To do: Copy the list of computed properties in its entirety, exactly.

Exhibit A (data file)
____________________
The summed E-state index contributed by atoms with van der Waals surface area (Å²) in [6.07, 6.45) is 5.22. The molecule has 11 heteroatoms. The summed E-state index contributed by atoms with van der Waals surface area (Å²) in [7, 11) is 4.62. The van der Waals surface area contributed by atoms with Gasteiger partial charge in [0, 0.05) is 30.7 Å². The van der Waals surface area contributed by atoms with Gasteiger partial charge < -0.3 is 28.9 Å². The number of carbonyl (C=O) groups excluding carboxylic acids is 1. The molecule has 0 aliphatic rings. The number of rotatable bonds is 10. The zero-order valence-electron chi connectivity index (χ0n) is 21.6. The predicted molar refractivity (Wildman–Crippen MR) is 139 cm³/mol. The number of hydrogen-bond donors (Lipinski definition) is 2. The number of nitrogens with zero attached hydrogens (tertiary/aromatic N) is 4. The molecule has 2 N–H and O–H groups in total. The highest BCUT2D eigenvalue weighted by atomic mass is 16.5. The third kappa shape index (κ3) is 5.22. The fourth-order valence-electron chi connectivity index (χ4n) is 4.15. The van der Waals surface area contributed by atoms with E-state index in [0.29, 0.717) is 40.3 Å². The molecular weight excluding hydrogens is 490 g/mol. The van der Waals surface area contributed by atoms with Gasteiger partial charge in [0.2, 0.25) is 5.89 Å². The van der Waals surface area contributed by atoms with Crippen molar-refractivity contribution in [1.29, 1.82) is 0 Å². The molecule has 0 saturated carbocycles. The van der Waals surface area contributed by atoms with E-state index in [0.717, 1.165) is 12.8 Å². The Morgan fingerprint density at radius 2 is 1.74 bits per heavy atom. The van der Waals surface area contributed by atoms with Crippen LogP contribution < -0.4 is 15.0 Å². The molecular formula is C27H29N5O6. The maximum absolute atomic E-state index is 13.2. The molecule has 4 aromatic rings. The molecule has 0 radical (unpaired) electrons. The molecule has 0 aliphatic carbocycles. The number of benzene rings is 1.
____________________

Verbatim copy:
The summed E-state index contributed by atoms with van der Waals surface area (Å²) in [6.07, 6.45) is 5.22. The molecule has 11 heteroatoms. The summed E-state index contributed by atoms with van der Waals surface area (Å²) in [7, 11) is 4.62. The van der Waals surface area contributed by atoms with Gasteiger partial charge in [0, 0.05) is 30.7 Å². The van der Waals surface area contributed by atoms with Gasteiger partial charge < -0.3 is 28.9 Å². The number of carbonyl (C=O) groups excluding carboxylic acids is 1. The molecule has 0 aliphatic rings. The number of rotatable bonds is 10. The zero-order valence-electron chi connectivity index (χ0n) is 21.6. The predicted molar refractivity (Wildman–Crippen MR) is 139 cm³/mol. The number of hydrogen-bond donors (Lipinski definition) is 2. The number of nitrogens with zero attached hydrogens (tertiary/aromatic N) is 4. The molecule has 2 N–H and O–H groups in total. The highest BCUT2D eigenvalue weighted by atomic mass is 16.5. The third kappa shape index (κ3) is 5.22. The fourth-order valence-electron chi connectivity index (χ4n) is 4.15. The van der Waals surface area contributed by atoms with E-state index in [0.29, 0.717) is 40.3 Å². The molecular weight excluding hydrogens is 490 g/mol. The van der Waals surface area contributed by atoms with Gasteiger partial charge in [0.2, 0.25) is 5.89 Å². The van der Waals surface area contributed by atoms with Crippen molar-refractivity contribution in [1.29, 1.82) is 0 Å². The molecule has 0 saturated carbocycles. The van der Waals surface area contributed by atoms with E-state index in [0.717, 1.165) is 12.8 Å². The Morgan fingerprint density at radius 2 is 1.74 bits per heavy atom. The van der Waals surface area contributed by atoms with Crippen LogP contribution < -0.4 is 15.0 Å². The molecular formula is C27H29N5O6. The maximum absolute atomic E-state index is 13.2. The molecule has 4 aromatic rings. The molecule has 0 radical (unpaired) electrons. The molecule has 0 aliphatic carbocycles. The number of benzene rings is 1.